• Another example of Horowitz’s wide-ranging knowledge was when he described to someone (maybe Dubal?) how he had been practicing very hard for his upcoming 50th Anniversary performance of Rachmaninoff’s Third. To that end, he had been playing through his copies of the Rimsky-Korsakov operas and other things along that line. Not the conventional conservatory approach, to say the least!

  • Herbert Pauls yoou were fortunate in your teacher Robin Harrison; he probably heard Moiseiwitscch also, another pianist of unusual interest. An English friend heard Cortot’s farewell recital the Chopin preludes and etudes and wrote me about them.

    I saw Cortot play in December 1952 in aFrankfurt cinema, just back from a Japanese tour where he recorded some works on the program: Chopin Fantasy F minor, second Scherzo B-flat minor, second Sonata “Marche funebre”; interval, Schumann Carnaval and Symphonic Etudes with appendix variation. Encore: Schubert A-flat Impromptu.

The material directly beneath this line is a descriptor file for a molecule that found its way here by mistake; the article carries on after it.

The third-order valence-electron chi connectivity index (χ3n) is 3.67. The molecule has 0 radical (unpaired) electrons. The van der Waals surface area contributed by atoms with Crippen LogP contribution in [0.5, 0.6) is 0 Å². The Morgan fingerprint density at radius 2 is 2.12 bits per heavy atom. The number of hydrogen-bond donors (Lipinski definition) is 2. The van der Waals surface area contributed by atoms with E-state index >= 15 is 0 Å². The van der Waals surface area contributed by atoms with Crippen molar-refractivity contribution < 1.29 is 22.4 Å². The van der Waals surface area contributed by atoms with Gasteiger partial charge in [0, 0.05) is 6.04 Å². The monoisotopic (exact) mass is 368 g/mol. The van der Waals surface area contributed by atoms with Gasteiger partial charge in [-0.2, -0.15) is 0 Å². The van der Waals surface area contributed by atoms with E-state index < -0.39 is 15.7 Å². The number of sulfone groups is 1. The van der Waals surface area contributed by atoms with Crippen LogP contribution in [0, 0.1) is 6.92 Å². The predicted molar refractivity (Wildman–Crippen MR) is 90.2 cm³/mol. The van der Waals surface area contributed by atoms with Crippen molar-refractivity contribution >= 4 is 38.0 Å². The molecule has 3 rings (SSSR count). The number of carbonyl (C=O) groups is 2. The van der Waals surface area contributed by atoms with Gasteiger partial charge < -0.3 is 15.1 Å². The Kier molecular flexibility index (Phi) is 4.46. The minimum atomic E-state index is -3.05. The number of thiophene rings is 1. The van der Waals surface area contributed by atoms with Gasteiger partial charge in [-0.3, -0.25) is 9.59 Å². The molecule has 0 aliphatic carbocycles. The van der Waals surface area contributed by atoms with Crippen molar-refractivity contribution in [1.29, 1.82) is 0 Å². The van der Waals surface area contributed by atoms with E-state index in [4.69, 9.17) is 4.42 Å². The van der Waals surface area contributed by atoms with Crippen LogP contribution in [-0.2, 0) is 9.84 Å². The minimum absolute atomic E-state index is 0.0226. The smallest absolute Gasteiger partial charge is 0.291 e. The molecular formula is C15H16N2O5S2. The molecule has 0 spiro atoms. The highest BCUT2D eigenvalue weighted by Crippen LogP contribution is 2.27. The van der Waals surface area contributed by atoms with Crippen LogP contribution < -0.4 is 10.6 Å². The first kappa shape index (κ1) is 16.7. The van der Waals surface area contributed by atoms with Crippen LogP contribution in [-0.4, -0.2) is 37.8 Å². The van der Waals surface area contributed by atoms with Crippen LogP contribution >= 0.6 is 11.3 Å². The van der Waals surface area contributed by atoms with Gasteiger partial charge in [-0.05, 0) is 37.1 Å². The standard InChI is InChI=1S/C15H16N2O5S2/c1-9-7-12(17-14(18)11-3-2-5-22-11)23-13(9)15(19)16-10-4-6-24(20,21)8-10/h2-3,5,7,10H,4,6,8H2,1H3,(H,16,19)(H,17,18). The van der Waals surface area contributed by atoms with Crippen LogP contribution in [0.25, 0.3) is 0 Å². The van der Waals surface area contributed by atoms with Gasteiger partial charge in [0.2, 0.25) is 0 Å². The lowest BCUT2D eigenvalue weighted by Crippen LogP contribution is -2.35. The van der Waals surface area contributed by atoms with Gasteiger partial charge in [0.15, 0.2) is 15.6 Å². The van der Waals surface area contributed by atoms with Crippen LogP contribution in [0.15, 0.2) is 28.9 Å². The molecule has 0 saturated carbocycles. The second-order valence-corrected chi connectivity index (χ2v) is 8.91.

I remember some details, such as the second questioning phrase of the cherzo played soft each time, as in the Tokyo recording, Chiarina in Carnaval, &tc. I already knew several of his records, especially Variations symphoniques of franck, the first notes I heard him play.

    In 1958 I wrote him; his three-page hand-written letter enclosed an inscribed photo. I was stunned.

    He wrote about recording three cycles of Beethoven sonatas, including Op. 101 — back on topic just in timne! Excerpts are on YouTube nd EMI-France’s 2012 commemorative box of his complete recordings for them on the 50th anniversary of his death.